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Sue Limb: Decking the decking

PUBLISHED: 10:46 17 November 2014 | UPDATED: 15:39 24 November 2014

Like everything else in Britain, Christmas decorations have become an arena in which posh and naff slug it out

Like everything else in Britain, Christmas decorations have become an arena in which posh and naff slug it out


There’s a certain street on the outskirts of Wotton-under-Edge which, in early December, takes on the appearance of Las Vegas. Whole houses and gardens are completely covered with a twinkling, flickering extravaganza of Yuletide icons

The appearance of Christmas decorations in garden centres in September can cause me to run off screaming. But it’s in the controversial area of Christmas decorations that, in the past decade or two, great strides have been made. The predictable treadmill of cards, presents, turkey, Queen, and homicide is always the same. But something is happening: we’ve started to decorate outdoors.

Not content with a few modest paper chains strung ham-fistedly above the telly, some people aren’t happy until they’ve got a gigantic inflatable Santa on their roof, complete with loaded sleigh and a team of eight restlessly galloping reindeer.

There’s a certain street on the outskirts of Wotton-under-Edge which, in early December, takes on the appearance of Las Vegas. Whole houses and gardens are completely covered with a twinkling, flickering extravaganza of Yuletide icons. I haven’t seen a plastic inflatable Virgin Mary with Child yet, though the temptation to have their haloes flashing in holy unison must be overwhelming.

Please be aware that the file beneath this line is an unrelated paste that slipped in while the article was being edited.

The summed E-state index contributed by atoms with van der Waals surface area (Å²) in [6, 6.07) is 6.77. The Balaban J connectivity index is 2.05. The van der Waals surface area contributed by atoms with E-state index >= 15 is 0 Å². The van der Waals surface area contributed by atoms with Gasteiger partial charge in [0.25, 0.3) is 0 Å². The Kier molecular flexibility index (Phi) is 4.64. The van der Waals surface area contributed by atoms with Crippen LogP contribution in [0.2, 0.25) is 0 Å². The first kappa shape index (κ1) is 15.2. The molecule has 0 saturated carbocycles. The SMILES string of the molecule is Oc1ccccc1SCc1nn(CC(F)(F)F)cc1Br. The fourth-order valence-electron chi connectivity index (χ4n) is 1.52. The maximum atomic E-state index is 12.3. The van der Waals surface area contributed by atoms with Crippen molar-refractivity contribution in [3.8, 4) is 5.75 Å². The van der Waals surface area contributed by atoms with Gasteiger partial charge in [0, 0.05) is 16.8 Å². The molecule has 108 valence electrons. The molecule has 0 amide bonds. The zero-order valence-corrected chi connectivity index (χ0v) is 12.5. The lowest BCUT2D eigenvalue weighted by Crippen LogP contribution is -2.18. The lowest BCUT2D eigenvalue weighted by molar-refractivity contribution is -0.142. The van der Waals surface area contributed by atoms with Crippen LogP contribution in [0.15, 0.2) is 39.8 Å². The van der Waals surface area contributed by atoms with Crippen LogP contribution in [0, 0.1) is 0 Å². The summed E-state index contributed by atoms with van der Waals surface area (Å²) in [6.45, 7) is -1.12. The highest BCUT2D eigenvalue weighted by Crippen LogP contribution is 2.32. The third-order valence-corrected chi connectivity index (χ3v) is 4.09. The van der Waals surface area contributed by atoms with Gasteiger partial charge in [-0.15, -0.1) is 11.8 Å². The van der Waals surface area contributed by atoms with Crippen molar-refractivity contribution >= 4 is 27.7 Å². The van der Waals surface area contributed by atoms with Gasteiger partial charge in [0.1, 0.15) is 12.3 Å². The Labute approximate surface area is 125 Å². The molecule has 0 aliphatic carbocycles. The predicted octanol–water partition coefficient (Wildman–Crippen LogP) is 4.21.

Like everything else in Britain, Christmas decorations have become an arena in which posh and naff slug it out. The posh approach to Christmas is terribly tasteful and minimalist, with nothing too colourful or glaring. They might tolerate some white twinkles in a tree in their front garden, and a hurricane lamp or tealights would be as far as they’d get with decking the decking.

At the other end of the social scale, the insane desire to decorate the outside of the house is a bit like the urge to smother the body in tattoos. Some would find both vulgar but I always creep round after dark to marvel at the crazy exuberance of the Las Vegas lookalike street, and if I ever met someone festooned from head to toe in tattoos, I’m sure I would beg them to let me study their bodies avidly from bicep to buttock.

And so-called good taste can be a terrible tyranny. I’ve seen many a posh Christmas tree decorated only with white bows and glass teardrops. Scarlet is too uncompromising for the toffs. I can imagine a posh children’s party where Santa himself would turn up in a nuanced taupe outfit and wearing a neatly trimmed goatee.

As a chav with posh aspirations I am tempted by both extremes, but my own form of madness is foliage overdose indoors. The deforestation of the Amazon is nothing compared to the greedy ravages I visit on the woods around Wotton. I lash huge branches of yew and laurel to the beams above the dining table, oblivious to the fact that they will be dropping their toxic berries into the gravy.

I attempt a Sarah Raven-style Christmas garland, eagerly tying and stapling pine cones and evergreen sprigs and berries to a long piece of twine, and end up with something that looks like the tragic aftermath of a landslide.

Last year I went through an anti-tinsel phase. Tinsel is, after all, shiny, and anything shiny is essentially vulgar. But wait! Wasn’t the Star of Bethlehem about as shiny as a star has ever been?

In fact, all the accounts of heaven brought back by people who have had a Near Death Experience suggest that, what with dazzling light, shiny golden staircases and gardens bedecked with amazing colours the like of which have never been seen on earth, heaven itself might turn out to be a tad Over the Top.

So maybe the posh have got it wrong this time, and the plastic inflatable Santas and strobe reindeer are what Jesus himself would choose, were he available to rock his own Christmas party.


This article by Sue Limb is from the Christmas issue of Cotswold Life.

For more from Sue Limb, follow her on Twitter: @Sue_Limb


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